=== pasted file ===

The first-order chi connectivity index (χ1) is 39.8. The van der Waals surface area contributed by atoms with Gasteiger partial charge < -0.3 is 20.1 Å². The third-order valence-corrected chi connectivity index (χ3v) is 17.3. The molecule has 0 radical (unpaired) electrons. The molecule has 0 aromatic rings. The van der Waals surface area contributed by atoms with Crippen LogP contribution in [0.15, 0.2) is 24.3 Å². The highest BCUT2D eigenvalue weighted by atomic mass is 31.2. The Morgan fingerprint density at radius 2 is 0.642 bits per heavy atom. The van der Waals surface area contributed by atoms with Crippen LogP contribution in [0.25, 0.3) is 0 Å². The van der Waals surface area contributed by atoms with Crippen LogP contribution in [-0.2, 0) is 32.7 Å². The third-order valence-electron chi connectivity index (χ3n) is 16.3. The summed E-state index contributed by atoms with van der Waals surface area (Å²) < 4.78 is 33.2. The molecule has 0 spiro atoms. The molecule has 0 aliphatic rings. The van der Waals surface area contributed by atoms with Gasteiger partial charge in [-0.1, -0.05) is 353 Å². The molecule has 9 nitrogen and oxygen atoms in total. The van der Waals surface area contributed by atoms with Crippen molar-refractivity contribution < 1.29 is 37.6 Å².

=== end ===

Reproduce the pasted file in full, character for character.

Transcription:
The first-order chi connectivity index (χ1) is 39.8. The van der Waals surface area contributed by atoms with Gasteiger partial charge < -0.3 is 20.1 Å². The third-order valence-corrected chi connectivity index (χ3v) is 17.3. The molecule has 0 radical (unpaired) electrons. The molecule has 0 aromatic rings. The van der Waals surface area contributed by atoms with Crippen LogP contribution in [0.15, 0.2) is 24.3 Å². The highest BCUT2D eigenvalue weighted by atomic mass is 31.2. The Morgan fingerprint density at radius 2 is 0.642 bits per heavy atom. The van der Waals surface area contributed by atoms with Crippen LogP contribution in [0.25, 0.3) is 0 Å². The van der Waals surface area contributed by atoms with Crippen LogP contribution in [-0.2, 0) is 32.7 Å². The third-order valence-electron chi connectivity index (χ3n) is 16.3. The summed E-state index contributed by atoms with van der Waals surface area (Å²) < 4.78 is 33.2. The molecule has 0 spiro atoms. The molecule has 0 aliphatic rings. The van der Waals surface area contributed by atoms with Gasteiger partial charge in [-0.1, -0.05) is 353 Å². The molecule has 9 nitrogen and oxygen atoms in total. The van der Waals surface area contributed by atoms with Crippen molar-refractivity contribution < 1.29 is 37.6 Å².